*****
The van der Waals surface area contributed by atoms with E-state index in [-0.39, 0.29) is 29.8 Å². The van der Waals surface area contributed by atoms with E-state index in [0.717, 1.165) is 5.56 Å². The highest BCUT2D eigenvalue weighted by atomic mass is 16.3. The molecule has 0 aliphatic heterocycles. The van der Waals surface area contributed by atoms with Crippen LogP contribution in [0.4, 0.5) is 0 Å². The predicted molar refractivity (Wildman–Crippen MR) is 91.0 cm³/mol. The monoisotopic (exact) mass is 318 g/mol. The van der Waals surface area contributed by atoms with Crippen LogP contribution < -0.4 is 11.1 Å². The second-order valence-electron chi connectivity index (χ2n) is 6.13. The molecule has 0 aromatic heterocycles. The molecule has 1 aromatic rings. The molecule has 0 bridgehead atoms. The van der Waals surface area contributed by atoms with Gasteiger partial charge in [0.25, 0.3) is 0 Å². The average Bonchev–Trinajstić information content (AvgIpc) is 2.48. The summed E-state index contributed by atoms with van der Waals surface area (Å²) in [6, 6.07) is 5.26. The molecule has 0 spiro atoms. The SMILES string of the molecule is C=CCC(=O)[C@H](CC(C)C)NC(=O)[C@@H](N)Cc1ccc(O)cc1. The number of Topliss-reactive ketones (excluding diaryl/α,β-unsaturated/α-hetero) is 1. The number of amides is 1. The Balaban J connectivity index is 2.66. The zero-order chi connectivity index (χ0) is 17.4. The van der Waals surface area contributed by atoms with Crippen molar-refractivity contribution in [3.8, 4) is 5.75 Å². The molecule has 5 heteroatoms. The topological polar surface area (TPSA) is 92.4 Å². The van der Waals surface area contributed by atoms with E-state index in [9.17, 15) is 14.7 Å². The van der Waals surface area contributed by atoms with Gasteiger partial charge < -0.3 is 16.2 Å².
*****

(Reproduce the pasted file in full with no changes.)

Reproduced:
The van der Waals surface area contributed by atoms with E-state index in [-0.39, 0.29) is 29.8 Å². The van der Waals surface area contributed by atoms with E-state index in [0.717, 1.165) is 5.56 Å². The highest BCUT2D eigenvalue weighted by atomic mass is 16.3. The molecule has 0 aliphatic heterocycles. The van der Waals surface area contributed by atoms with Crippen LogP contribution in [0.4, 0.5) is 0 Å². The predicted molar refractivity (Wildman–Crippen MR) is 91.0 cm³/mol. The monoisotopic (exact) mass is 318 g/mol. The van der Waals surface area contributed by atoms with Crippen LogP contribution < -0.4 is 11.1 Å². The second-order valence-electron chi connectivity index (χ2n) is 6.13. The molecule has 0 aromatic heterocycles. The molecule has 1 aromatic rings. The molecule has 0 bridgehead atoms. The van der Waals surface area contributed by atoms with Gasteiger partial charge in [0.25, 0.3) is 0 Å². The average Bonchev–Trinajstić information content (AvgIpc) is 2.48. The summed E-state index contributed by atoms with van der Waals surface area (Å²) in [6, 6.07) is 5.26. The molecule has 0 spiro atoms. The SMILES string of the molecule is C=CCC(=O)[C@H](CC(C)C)NC(=O)[C@@H](N)Cc1ccc(O)cc1. The number of Topliss-reactive ketones (excluding diaryl/α,β-unsaturated/α-hetero) is 1. The number of amides is 1. The Balaban J connectivity index is 2.66. The zero-order chi connectivity index (χ0) is 17.4. The van der Waals surface area contributed by atoms with Crippen molar-refractivity contribution in [3.8, 4) is 5.75 Å². The molecule has 5 heteroatoms. The topological polar surface area (TPSA) is 92.4 Å². The van der Waals surface area contributed by atoms with E-state index in [9.17, 15) is 14.7 Å². The van der Waals surface area contributed by atoms with Gasteiger partial charge < -0.3 is 16.2 Å².